Germany, Taiwan Host Preliminary Rounds of NTD’s Traditional Chinese Martial Arts Competition

NTD Television Network is hosting the eighth International Martial Arts Competition, and preliminary rounds in Europe and Taiwan finished this month.
Germany, Taiwan Host Preliminary Rounds of NTD’s Traditional Chinese Martial Arts Competition
A participant of the 8th NTD International Martial Arts Competition preliminary round in Taiwan on June 19, 2024. (Song Bilong/The Epoch Times)
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NTD Television Network is hosting the eighth International Martial Arts Competition, and preliminary rounds in Europe and Taiwan finished this month.

“Today’s preliminary round was a success, and everybody was very enthusiastic,” said Li Youfu, martial arts master and chairman of the competition jury.

“Those who came prepared real, traditional martial arts and are following a righteous path,” he said. “They pay attention to martial ethics and insist on preserving tradition—traditional styles, traditional routines. I see how the young people are beginning to accept traditional martial arts.”

The competition distinguishes itself with its mission to promote traditional Chinese martial arts and martial virtue. It is also part of a series of events hosted by NTD to promote traditional culture.

NTD, sister media to The Epoch Times, stands for New Tang Dynasty, as the Tang Dynasty is known as the cultural golden age of imperial China.

Cultural Exchange in Germany

The preliminaries in Dresden, Germany, took place on June 8.

The competition has both a youth section and adult section, and Dominik Spies, founder of a traditional martial arts school in Germany, brought his students to participate. He said that “peace” is forefront of his philosophy.

“If you learn real martial arts, the real traditional martial arts, then I think it will be helpful in bringing peace to the world because of the sense of responsibility it creates,” he said.

Another school founder, Richard Kleinert, said martial arts had a broad purpose.

“Martial arts is an art of self expression,” he said. “Martial arts can be used for self defense, both to protect oneself and to protect others. It’s also an artistic expression of life.”

Luca Wohlers, a participant, said he didn’t join to obtain accolades, but to test his character.

“This mentality, the sincerity in persistence, the persistence required to practice martial arts, I think I will use this mentality to practice martial arts every day,” he said.

Large Turnout in Taiwan

In Taiwan, the preliminaries took place on June 19, with participants ranging in age from 9 to 72 years old.

Lin Chi-Hsien, a former silver medalist of the competition, brought his students to participate this year.

“I hope it will broaden my students’ horizons—especially with the intense international competition, it will allow them to learn more,” he said.

Mr. Lin studies the “Southern Fist,” or “Soft Fist,” style characterized by its rapid movement and quick changing of positions. The style requires the relaxation of the whole body, flexibility of steps, and the use of force to take advantage of a situation.

The heads of several martial arts organizations in Taiwan came to support the event.

Shih Cheng-chung, chairman of the Taiwan Praying Mantis Boxing and Fighting Association, began learning traditional martial arts at age 11 and has continued to do so for 66 years.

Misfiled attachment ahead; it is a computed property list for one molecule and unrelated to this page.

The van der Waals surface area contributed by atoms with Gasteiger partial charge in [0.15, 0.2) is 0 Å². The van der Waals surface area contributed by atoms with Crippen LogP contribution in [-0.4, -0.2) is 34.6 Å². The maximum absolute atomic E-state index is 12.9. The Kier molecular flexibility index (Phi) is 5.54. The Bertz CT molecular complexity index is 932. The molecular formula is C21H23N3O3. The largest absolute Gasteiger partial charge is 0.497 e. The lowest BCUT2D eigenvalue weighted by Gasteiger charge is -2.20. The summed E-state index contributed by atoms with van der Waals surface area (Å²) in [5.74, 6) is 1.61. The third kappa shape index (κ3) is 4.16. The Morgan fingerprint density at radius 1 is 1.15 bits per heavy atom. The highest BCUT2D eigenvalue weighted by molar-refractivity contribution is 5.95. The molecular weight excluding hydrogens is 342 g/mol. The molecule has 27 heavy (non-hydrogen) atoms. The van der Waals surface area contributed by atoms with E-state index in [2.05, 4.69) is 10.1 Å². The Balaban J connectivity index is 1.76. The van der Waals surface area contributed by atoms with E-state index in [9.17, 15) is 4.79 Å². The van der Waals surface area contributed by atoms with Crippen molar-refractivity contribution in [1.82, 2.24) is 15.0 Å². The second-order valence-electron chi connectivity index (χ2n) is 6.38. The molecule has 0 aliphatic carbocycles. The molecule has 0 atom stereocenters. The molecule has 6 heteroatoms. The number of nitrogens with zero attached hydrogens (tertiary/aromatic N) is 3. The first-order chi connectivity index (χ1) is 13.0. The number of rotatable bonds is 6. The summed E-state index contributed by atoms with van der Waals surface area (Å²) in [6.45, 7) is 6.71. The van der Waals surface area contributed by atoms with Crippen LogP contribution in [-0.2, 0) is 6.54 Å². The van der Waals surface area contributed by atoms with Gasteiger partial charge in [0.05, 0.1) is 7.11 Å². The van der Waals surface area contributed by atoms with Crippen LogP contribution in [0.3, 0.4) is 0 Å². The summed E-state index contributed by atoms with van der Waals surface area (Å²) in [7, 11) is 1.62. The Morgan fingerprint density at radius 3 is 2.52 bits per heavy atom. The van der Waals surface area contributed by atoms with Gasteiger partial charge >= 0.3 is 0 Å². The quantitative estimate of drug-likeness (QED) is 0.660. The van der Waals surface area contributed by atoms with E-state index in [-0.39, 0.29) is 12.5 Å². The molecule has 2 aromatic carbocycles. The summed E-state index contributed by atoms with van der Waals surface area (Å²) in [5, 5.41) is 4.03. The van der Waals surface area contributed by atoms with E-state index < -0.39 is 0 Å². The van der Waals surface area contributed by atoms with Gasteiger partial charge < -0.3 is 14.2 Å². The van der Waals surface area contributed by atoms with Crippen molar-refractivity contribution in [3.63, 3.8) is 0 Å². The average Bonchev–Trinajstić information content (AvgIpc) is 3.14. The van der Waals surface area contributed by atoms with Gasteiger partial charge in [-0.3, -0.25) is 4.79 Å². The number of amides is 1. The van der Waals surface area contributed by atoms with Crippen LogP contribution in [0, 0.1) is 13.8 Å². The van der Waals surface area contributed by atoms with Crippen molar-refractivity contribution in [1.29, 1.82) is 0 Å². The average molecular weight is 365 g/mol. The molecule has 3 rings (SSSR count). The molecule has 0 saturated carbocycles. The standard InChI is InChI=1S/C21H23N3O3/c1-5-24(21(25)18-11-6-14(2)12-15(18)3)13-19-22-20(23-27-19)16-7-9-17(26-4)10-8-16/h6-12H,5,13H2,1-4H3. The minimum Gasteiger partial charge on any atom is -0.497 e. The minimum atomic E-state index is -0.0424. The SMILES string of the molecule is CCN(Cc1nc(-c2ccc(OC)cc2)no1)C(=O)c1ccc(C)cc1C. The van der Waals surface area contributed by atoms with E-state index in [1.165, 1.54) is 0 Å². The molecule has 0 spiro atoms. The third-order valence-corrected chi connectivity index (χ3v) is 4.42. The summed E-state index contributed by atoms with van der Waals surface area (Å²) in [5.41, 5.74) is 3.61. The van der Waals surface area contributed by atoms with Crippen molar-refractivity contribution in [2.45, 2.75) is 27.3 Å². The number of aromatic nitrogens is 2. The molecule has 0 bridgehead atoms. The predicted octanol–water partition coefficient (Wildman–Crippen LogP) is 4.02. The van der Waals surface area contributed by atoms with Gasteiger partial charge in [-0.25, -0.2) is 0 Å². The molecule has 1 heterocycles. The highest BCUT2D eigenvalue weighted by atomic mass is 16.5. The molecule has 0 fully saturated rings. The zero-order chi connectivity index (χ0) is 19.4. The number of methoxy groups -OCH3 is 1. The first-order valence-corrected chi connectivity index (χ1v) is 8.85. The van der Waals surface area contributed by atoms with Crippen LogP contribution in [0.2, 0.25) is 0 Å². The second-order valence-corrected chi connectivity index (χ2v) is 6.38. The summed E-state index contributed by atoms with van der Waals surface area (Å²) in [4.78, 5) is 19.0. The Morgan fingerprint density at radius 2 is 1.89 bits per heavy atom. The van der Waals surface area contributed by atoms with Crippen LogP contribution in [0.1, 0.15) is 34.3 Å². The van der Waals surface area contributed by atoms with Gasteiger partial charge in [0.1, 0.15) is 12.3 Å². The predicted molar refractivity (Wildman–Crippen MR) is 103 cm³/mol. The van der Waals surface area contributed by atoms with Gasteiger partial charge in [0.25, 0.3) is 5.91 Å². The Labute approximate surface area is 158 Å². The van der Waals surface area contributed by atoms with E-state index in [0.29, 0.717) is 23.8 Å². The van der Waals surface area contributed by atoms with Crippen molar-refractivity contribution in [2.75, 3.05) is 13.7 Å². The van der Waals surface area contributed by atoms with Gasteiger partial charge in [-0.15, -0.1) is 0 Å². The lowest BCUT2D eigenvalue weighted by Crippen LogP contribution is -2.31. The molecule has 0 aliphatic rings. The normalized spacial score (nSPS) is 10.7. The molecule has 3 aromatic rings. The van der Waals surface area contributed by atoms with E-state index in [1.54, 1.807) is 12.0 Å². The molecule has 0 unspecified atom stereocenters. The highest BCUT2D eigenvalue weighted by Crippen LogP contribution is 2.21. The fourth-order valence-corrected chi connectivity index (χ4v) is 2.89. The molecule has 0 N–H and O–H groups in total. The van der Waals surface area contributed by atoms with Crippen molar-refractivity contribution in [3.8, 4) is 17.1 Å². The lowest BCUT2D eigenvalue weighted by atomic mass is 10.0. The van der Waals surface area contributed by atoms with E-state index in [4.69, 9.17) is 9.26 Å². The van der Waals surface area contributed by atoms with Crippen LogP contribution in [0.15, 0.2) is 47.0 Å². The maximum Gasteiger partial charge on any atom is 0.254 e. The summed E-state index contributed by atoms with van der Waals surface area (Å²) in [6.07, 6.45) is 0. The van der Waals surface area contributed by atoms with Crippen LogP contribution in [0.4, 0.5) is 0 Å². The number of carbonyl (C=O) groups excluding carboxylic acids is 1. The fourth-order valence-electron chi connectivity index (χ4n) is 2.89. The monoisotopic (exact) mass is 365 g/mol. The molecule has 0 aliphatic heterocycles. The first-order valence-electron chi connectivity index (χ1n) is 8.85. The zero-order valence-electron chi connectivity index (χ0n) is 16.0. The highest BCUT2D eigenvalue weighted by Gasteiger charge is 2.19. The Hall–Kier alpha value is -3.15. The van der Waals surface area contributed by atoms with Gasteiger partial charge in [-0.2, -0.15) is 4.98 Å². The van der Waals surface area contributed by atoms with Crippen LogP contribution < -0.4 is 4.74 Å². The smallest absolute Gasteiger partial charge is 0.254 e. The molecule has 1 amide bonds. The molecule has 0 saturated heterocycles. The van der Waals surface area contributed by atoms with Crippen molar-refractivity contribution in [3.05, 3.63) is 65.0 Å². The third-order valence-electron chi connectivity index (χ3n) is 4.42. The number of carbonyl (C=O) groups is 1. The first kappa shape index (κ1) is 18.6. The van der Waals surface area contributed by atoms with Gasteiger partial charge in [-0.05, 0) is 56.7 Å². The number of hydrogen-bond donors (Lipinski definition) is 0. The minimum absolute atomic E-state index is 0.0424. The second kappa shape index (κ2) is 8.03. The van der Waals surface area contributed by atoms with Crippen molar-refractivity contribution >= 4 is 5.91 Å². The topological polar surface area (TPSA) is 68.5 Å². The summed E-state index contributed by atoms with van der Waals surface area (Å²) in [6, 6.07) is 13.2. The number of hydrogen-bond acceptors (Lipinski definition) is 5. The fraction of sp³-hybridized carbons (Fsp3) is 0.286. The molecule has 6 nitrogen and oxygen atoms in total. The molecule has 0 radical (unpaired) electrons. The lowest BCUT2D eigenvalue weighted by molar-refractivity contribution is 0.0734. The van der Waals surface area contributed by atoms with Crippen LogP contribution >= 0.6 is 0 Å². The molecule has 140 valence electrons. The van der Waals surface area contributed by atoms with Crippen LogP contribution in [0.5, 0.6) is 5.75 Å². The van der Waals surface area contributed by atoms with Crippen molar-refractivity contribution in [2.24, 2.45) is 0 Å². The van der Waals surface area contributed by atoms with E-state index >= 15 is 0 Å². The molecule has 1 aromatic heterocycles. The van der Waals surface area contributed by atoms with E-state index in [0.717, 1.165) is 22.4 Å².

New martial arts may be flashy, but traditional martial arts require rigorous training and learning, and are the real martial arts, said Mr. Shih, who brought his children to participate.

Cheng Shibao, founder of the Taiwan Wushu Gung Fu Cultural Association, said he originally studied martial arts in the United States, where he eventually opened a school. Later he returned to Taiwan with a mission to promote traditional martial arts, which he realized promotes cultivation of character and benefits people both physically and mentally.

Liang Wenhan, chairman of the Taiwan Wushu Gung Fu Cultural Association and a participant in the competition, said traditional martial arts not only strengthens the body, but cultivates the mind and spirit.

Cai Peilin, deputy director of the Taipei City Government’s Sports Bureau, said he was happy to see the competition promote martial ethics.

Martial artist Shi Zhenzhong said there is a famous saying that “wisdom is better than courage,” and martial ethics embodies such wisdom. In learning traditional martial arts, you also learn to be patient and tolerant of others, learn to live a peaceful life, and take material things lightly. It’s a spiritual practice that improves your character, he said.

He advised teachers to take care in selecting students, to prevent martial arts from becoming a tool for those whose motive is solely fame and fortune.

Shi Yizhen, a female boxing competitor and relative of Mr. Shi’s, said that her family background in traditional martial arts laid a foundation for her understanding of martial ethics. She said hard work and perseverance are part of the art, and martial arts thus help people overcome difficulties in life. Also a pianist, Ms. Shi said both art forms require of her unremitting effort.

Zeng Chenglang, a former silver medalist of the competition, said the event was beneficial to the martial arts community, bringing people from around the world together to gain new perspectives and make progress.

Preliminaries will continue in the United States on Aug. 30 and Aug. 31, followed by the semi-final round on Sept. 1 and final round on Sept. 2 in New Jersey.

Fifty-five martial artists have qualified from the Taiwan round to participate in the semi-final round in September.

With reporting by NTD.